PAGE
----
our 1930 meeting in Rochester when
you were governor of New York. We'd
be deeply honored to have you again."
The President warmly thanked Ta-
ber but regretfully begged off, saying


By Lichty

Overnight Growth
Of Soviet Religion..

. .

"Grogan is always first in with a full quota-I suspect he's got
a false bottom in his cart:"


p E~C+NC.T4
: ;r

T SEEMS TO US that an undue
amount of fuss is being raised over
the present Russian attitude toward religion.
The Russian attitude is pretty much the same
as it has been for the last ten years. Why peo-
ple should take it into their heads that as soon
as a country is attacked by Hitler it becomes a
democracy is beyond us.
The very same Poles known for their religious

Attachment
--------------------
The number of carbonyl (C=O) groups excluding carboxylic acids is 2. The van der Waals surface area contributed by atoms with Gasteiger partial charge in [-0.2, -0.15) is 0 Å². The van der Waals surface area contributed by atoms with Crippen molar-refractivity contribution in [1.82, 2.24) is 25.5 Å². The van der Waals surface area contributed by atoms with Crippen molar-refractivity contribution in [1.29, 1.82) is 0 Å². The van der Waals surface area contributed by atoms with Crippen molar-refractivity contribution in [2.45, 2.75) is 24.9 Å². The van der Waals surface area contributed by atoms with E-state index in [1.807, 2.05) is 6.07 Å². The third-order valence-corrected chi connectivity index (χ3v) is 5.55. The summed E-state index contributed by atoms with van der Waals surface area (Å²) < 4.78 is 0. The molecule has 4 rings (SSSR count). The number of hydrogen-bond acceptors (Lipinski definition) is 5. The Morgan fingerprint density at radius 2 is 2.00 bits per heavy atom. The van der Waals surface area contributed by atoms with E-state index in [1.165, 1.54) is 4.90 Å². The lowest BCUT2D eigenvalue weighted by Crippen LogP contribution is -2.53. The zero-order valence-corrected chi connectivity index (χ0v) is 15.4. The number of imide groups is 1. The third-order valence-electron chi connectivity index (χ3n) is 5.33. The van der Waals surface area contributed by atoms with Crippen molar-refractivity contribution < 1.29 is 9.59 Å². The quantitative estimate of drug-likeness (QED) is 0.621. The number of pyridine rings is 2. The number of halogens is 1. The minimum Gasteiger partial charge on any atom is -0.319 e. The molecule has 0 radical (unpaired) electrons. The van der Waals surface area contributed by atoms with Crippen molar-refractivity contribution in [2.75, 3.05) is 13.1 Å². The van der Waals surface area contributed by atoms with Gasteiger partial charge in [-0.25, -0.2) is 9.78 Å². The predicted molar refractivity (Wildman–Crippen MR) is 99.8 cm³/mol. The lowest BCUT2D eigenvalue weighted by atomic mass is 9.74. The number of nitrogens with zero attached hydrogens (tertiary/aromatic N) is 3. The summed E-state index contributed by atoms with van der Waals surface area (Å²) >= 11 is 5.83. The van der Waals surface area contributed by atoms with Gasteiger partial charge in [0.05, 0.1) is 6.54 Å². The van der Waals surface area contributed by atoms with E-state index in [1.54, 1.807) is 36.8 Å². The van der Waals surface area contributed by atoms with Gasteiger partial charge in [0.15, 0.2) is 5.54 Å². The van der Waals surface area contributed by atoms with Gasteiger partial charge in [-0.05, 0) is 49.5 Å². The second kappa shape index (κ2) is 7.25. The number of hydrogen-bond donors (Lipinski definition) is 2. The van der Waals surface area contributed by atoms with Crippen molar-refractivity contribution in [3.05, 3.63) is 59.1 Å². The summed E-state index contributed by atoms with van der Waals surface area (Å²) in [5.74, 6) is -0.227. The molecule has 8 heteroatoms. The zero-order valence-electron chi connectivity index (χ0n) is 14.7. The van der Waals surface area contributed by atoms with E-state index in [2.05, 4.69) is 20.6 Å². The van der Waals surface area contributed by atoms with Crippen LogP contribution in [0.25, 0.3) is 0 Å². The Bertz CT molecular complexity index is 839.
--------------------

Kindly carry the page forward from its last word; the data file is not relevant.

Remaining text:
intolerance before the war suddenly are as-
cribed with democratic principles and receive
our aid accordingly.
Now our aid to the U.S.S.R. But this time we
are a little bit more particular. 'We're tired of
being played for suckers by the "brave, demo-
cratic" Greeks, Serbs, and Poles respectively.
So this time we're going to give religion to the
Russians. Whether they like it or not.
The Russians are at war; they're cooperating
with us. Every day the Soviet office of informa-
tion solemnly assures the American reporters
that there is complete religious freedom in the
U.S.S.R. But that's not enough. We want them
to smile when they say it.
- Harry Levine
The Farmers Have Learned
The State Land Use Planning Committees, by
request of Secretary of Agriculture Wickard, are
preparing programs to guard American farmers
against the inevitable aftermaths of war. At the
close of the last war, farming as a whole was
totally unprepared for adjustments.
Among the far-reaching recommendations of
the Planning Committees are: to meet present
demands by present acreage rather than mush-
room expansion as in the last war; that farm
,rotation schedules shall not be upset except after
careful study; that farmers pool labor and'ex-
change help in rush seasons. Most important